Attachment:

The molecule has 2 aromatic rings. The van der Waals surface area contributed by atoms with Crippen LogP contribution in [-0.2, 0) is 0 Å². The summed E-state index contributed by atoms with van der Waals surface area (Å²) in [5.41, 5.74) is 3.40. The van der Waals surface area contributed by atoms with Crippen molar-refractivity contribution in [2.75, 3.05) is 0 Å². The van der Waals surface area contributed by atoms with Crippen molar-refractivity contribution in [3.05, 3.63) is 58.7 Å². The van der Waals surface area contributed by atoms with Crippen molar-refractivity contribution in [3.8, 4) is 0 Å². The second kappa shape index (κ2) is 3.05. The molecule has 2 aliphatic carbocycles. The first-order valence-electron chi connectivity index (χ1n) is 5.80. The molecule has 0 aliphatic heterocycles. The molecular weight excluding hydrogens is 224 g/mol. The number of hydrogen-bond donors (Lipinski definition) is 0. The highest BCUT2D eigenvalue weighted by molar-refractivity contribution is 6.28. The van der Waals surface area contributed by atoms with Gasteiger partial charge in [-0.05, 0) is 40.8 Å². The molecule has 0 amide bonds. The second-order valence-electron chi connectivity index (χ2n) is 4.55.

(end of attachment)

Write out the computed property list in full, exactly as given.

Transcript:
The molecule has 2 aromatic rings. The van der Waals surface area contributed by atoms with Crippen LogP contribution in [-0.2, 0) is 0 Å². The summed E-state index contributed by atoms with van der Waals surface area (Å²) in [5.41, 5.74) is 3.40. The van der Waals surface area contributed by atoms with Crippen molar-refractivity contribution in [2.75, 3.05) is 0 Å². The van der Waals surface area contributed by atoms with Crippen molar-refractivity contribution in [3.05, 3.63) is 58.7 Å². The van der Waals surface area contributed by atoms with Crippen molar-refractivity contribution in [3.8, 4) is 0 Å². The second kappa shape index (κ2) is 3.05. The molecule has 2 aliphatic carbocycles. The first-order valence-electron chi connectivity index (χ1n) is 5.80. The molecule has 0 aliphatic heterocycles. The molecular weight excluding hydrogens is 224 g/mol. The number of hydrogen-bond donors (Lipinski definition) is 0. The highest BCUT2D eigenvalue weighted by molar-refractivity contribution is 6.28. The van der Waals surface area contributed by atoms with Gasteiger partial charge in [-0.05, 0) is 40.8 Å². The molecule has 0 amide bonds. The second-order valence-electron chi connectivity index (χ2n) is 4.55.